And you hath he quickened, who were dead in trespasses and sins; 2 Wherein in time past ye walked according to the course of this world, according to the prince of the power of the air, the spirit that now worketh in the children of disobedience: 3 Among whom also we all had our conversation in times past in the lusts of our flesh, fulfilling the desires of the flesh and of the mind; and were by nature the children of wrath, even as others.
Paul is speaking to those who have been made alive in Christ and he says they were dead! In other words, they were unable to do anything that would commend themselves to God. On the contrary, they were only able to walk according to the course of this world. Paul uses the image of death for a reason, it is to convey the idea of our total helplessness in the area of our salvation. He must quicken us!
If Adam’s sin totally ruined the human race so that like a dead man cannot revive himself, it is clear God must take the first step in man’s redemption. The Good News of the Gospel is that He did! This step is called election. It is a reason for thanksgiving!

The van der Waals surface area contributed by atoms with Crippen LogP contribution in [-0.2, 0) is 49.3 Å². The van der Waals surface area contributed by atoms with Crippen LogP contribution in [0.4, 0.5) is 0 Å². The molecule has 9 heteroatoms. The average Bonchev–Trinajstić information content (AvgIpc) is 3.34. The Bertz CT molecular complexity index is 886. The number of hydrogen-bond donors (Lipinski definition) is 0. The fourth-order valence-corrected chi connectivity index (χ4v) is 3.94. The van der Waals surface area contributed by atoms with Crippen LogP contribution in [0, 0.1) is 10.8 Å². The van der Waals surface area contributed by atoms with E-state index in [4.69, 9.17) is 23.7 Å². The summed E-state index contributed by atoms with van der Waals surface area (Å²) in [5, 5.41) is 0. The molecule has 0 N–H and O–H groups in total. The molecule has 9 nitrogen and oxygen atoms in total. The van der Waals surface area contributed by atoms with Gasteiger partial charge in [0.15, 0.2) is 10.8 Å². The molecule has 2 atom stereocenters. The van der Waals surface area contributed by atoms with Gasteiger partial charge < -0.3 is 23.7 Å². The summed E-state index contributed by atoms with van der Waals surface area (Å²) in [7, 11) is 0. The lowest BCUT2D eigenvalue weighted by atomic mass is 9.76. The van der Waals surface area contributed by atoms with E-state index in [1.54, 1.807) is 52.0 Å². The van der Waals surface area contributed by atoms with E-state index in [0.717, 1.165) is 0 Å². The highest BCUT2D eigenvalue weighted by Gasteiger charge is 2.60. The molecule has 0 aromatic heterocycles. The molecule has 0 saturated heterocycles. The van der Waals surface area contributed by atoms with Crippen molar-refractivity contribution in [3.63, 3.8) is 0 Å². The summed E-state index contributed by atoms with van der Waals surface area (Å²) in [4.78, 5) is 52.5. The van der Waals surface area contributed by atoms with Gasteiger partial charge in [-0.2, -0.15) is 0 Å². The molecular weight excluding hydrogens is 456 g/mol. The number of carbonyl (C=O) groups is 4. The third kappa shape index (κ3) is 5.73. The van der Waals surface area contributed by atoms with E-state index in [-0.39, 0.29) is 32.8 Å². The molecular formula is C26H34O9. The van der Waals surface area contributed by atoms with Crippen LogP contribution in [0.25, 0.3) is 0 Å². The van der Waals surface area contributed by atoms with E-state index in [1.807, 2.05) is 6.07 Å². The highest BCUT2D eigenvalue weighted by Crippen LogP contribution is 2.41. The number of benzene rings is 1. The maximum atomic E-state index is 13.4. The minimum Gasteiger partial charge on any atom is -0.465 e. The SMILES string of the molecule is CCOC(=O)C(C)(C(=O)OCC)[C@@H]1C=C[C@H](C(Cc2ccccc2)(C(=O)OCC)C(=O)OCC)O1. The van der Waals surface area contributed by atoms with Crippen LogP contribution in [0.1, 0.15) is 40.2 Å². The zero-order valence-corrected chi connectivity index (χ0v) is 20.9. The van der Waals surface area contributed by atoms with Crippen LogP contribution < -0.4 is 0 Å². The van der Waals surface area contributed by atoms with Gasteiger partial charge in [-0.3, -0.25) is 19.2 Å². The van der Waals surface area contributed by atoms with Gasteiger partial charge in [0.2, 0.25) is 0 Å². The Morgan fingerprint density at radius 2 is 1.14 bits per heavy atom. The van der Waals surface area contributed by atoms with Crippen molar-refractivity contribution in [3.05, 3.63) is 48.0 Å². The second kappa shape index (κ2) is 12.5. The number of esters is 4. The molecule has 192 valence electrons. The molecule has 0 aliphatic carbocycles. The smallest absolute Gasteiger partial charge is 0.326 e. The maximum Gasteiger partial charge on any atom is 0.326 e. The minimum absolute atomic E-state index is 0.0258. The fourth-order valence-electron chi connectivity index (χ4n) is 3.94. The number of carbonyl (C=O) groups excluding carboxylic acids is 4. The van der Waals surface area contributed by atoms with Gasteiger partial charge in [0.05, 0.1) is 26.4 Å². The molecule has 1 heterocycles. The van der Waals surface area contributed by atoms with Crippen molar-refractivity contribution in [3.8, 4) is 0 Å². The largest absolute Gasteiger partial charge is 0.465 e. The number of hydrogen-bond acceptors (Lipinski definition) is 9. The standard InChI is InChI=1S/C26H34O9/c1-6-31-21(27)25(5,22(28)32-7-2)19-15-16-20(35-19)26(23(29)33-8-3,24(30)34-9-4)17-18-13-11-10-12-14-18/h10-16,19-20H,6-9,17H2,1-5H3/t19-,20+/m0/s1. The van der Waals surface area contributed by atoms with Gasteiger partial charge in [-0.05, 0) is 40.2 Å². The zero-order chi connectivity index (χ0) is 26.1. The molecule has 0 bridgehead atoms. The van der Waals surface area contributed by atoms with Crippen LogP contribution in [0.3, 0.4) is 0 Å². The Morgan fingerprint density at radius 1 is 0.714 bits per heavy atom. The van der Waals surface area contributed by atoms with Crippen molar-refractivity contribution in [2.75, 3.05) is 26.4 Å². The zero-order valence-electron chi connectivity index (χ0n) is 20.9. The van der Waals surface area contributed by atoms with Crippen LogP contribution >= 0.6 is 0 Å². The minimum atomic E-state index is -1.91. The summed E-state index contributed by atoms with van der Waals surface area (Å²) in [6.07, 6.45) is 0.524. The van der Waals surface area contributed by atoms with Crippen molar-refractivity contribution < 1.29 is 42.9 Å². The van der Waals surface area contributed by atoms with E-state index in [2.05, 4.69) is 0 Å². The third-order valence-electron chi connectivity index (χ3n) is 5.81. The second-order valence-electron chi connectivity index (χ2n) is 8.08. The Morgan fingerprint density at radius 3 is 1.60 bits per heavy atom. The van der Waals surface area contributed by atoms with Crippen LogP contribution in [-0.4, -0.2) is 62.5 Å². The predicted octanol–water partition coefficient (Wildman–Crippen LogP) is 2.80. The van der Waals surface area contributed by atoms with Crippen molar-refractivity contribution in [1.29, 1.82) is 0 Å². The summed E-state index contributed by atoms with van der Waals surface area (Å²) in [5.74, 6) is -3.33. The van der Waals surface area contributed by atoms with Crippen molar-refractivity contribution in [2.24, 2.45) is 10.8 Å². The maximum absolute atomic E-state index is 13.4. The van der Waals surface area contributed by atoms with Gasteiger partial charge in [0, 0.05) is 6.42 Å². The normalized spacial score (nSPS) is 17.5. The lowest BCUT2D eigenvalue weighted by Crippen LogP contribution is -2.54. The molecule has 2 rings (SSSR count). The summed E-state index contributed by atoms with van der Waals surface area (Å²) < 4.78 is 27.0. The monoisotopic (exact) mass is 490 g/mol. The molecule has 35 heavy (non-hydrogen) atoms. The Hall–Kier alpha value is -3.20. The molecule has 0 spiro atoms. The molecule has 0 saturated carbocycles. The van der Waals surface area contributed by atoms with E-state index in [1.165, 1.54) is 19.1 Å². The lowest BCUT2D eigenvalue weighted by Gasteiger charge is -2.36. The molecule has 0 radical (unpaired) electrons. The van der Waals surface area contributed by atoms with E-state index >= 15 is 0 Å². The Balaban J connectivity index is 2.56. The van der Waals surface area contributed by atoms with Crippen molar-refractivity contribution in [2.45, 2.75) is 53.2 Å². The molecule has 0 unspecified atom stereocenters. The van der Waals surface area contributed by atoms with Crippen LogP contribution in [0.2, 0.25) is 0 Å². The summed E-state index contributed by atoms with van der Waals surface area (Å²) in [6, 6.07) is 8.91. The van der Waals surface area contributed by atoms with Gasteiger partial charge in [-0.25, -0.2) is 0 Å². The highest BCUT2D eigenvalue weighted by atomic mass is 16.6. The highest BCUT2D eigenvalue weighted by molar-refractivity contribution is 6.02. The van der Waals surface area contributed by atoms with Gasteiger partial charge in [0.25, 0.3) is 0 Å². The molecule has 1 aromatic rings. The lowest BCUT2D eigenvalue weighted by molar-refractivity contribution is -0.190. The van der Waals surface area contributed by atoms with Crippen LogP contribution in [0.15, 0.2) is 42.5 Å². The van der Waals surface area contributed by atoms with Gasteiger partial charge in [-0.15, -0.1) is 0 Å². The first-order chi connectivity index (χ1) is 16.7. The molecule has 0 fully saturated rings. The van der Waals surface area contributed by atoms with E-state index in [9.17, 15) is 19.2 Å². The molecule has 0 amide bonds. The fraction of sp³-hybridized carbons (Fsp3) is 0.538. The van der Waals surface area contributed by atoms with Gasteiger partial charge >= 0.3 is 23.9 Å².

Let us now define what I mean when I use the word election in order that we will all have the same idea in mind when I use this word. I believe the Bible presents election as “the gracious purpose of God by which he chose all those who would be saved, before the foundation of the world, with no foreseen merit on their part.”
The last phrase in the above definition is very important, because many have said that election is based on something good that God foresaw in man. That definition makes election an empty term that says nothing. If election is not on the basis of God’s grace alone, all we have is a religion of works. Salvation is not earned! Even though man receives no credit for his salvation, he does have a responsibility. He must hear and respond to the Gospel message. God chose a people, but He also chose a method to redeem them. God chose to send His Son to die for His people. God chose for the Spirit to draw those people. God chose to send preachers to preach the Gospel to the uttermost parts of the world. And, God chose for His people to respond to that glorious message in faith and repentance. The only evidence of a person’s salvation is their outward show of faith and repentance. Furthermore, we must preach the Gospel to every one because God has determined to use it to call the elect (I Cor. 1:18-31) and we are clearly commanded in the Scriptures to “preach the gospel to every creature” (Mk. 16:15).